Lucid Interview: Tara Setmayer
On leaving the GOP, fighting for democracy, and finding joy in everyday pleasures
I am pleased to bring you this interview with Tara Setmayer, who is a former CNN political commentator and a former GOP Communications Director on Capitol Hill. She has appeared on ABC's Good Morning America and other shows and narrated the documentary Dismantling Democracy. Setmayer was a Harvard Institute of Politics Spring 2020 Resident Fellow and a 2020-2021 University of Virginia Center for Politics Resident Scholar. She is senior advisor to The Lincoln Project and co-hosts "The Breakdown" on LPTV. She is also a board director for Stand up Republic.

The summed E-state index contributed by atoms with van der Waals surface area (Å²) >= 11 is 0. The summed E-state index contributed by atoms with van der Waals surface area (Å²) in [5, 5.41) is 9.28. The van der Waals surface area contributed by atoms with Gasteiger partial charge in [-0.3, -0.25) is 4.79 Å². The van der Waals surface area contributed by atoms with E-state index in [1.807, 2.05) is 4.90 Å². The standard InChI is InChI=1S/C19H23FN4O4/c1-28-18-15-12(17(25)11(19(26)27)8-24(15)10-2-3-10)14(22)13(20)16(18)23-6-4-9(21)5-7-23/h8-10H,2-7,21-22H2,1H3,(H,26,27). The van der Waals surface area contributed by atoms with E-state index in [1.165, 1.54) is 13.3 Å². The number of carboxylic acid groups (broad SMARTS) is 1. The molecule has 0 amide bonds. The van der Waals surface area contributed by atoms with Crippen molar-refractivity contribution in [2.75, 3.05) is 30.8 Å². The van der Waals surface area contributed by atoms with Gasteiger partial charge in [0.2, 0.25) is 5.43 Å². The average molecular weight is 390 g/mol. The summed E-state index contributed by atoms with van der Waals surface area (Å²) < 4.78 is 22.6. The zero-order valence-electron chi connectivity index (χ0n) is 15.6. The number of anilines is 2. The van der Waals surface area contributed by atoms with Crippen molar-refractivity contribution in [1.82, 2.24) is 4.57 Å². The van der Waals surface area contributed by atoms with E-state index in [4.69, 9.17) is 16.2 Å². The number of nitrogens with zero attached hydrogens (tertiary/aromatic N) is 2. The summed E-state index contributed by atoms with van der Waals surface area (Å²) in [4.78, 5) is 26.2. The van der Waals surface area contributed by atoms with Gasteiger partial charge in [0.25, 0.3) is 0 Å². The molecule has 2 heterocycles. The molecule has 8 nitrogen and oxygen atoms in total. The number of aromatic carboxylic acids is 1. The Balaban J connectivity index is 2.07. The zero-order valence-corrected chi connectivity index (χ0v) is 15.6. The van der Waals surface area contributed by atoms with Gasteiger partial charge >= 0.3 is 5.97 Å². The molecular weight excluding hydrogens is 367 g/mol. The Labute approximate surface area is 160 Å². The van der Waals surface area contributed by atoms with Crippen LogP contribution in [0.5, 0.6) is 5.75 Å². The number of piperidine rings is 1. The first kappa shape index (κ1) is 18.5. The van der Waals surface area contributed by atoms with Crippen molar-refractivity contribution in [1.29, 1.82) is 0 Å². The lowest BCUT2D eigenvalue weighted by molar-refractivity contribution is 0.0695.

(RBG) Ruth Ben-Ghiat: Tara, we now have a bipartisan system in which one of the two parties has turned away from democracy. How is this sustainable?
(TS) Tara Setmayer: After spending almost 30 years of my adult life in the Republican party and fighting for what I thought were the fundamental principles of conservatism, it has been beyond dismaying to watch those principles be cast aside in favor of an ideology based around a cult of personality and authoritarianism. It's very difficult to reconcile.
RBG: You signed the recent Call for American Renewal, along with other prominent former Republicans. I was struck that the founding principles in that call are basic democratic principles that the GOP no longer recognizes, like the rule of law. Do you see this initiative as the start of a third party, or just a call to conscience to get Republicans to listen?